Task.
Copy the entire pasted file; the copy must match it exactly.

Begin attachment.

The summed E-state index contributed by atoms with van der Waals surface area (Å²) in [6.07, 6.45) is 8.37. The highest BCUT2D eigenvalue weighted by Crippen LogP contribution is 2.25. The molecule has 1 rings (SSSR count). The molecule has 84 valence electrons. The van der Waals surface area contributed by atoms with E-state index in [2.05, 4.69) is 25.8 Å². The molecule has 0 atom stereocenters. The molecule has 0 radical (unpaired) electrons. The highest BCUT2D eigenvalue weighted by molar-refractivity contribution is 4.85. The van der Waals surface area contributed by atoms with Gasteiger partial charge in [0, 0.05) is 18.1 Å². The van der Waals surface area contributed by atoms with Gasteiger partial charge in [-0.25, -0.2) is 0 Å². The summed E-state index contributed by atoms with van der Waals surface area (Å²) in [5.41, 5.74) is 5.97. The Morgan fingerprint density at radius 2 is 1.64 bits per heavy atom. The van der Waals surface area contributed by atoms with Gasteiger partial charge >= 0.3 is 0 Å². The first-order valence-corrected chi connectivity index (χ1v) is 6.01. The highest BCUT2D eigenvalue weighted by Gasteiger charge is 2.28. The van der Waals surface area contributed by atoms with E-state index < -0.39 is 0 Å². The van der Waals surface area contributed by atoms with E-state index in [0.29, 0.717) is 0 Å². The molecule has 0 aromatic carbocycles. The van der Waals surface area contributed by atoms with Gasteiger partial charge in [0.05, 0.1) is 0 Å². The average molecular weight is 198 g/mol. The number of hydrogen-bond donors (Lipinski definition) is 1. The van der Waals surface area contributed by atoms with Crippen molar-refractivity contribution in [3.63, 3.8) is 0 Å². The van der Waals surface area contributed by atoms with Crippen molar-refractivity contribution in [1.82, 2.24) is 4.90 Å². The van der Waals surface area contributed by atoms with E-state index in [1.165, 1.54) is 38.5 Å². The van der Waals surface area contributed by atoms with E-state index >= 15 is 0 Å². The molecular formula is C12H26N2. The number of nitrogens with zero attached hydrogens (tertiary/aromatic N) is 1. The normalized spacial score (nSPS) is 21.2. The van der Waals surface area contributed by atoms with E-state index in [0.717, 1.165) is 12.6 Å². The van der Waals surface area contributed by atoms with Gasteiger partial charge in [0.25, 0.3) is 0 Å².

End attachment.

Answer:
The summed E-state index contributed by atoms with van der Waals surface area (Å²) in [6.07, 6.45) is 8.37. The highest BCUT2D eigenvalue weighted by Crippen LogP contribution is 2.25. The molecule has 1 rings (SSSR count). The molecule has 84 valence electrons. The van der Waals surface area contributed by atoms with E-state index in [2.05, 4.69) is 25.8 Å². The molecule has 0 atom stereocenters. The molecule has 0 radical (unpaired) electrons. The highest BCUT2D eigenvalue weighted by molar-refractivity contribution is 4.85. The van der Waals surface area contributed by atoms with Gasteiger partial charge in [0, 0.05) is 18.1 Å². The van der Waals surface area contributed by atoms with Gasteiger partial charge in [-0.25, -0.2) is 0 Å². The summed E-state index contributed by atoms with van der Waals surface area (Å²) in [5.41, 5.74) is 5.97. The Morgan fingerprint density at radius 2 is 1.64 bits per heavy atom. The van der Waals surface area contributed by atoms with Gasteiger partial charge >= 0.3 is 0 Å². The first-order valence-corrected chi connectivity index (χ1v) is 6.01. The highest BCUT2D eigenvalue weighted by Gasteiger charge is 2.28. The van der Waals surface area contributed by atoms with E-state index < -0.39 is 0 Å². The van der Waals surface area contributed by atoms with E-state index in [0.29, 0.717) is 0 Å². The molecule has 0 aromatic carbocycles. The van der Waals surface area contributed by atoms with Gasteiger partial charge in [0.05, 0.1) is 0 Å². The average molecular weight is 198 g/mol. The number of hydrogen-bond donors (Lipinski definition) is 1. The van der Waals surface area contributed by atoms with Crippen molar-refractivity contribution in [3.63, 3.8) is 0 Å². The van der Waals surface area contributed by atoms with Crippen molar-refractivity contribution in [1.82, 2.24) is 4.90 Å². The van der Waals surface area contributed by atoms with E-state index in [1.165, 1.54) is 38.5 Å². The van der Waals surface area contributed by atoms with E-state index >= 15 is 0 Å². The molecular formula is C12H26N2. The number of nitrogens with zero attached hydrogens (tertiary/aromatic N) is 1. The normalized spacial score (nSPS) is 21.2. The van der Waals surface area contributed by atoms with E-state index in [0.717, 1.165) is 12.6 Å². The van der Waals surface area contributed by atoms with Gasteiger partial charge in [0.25, 0.3) is 0 Å².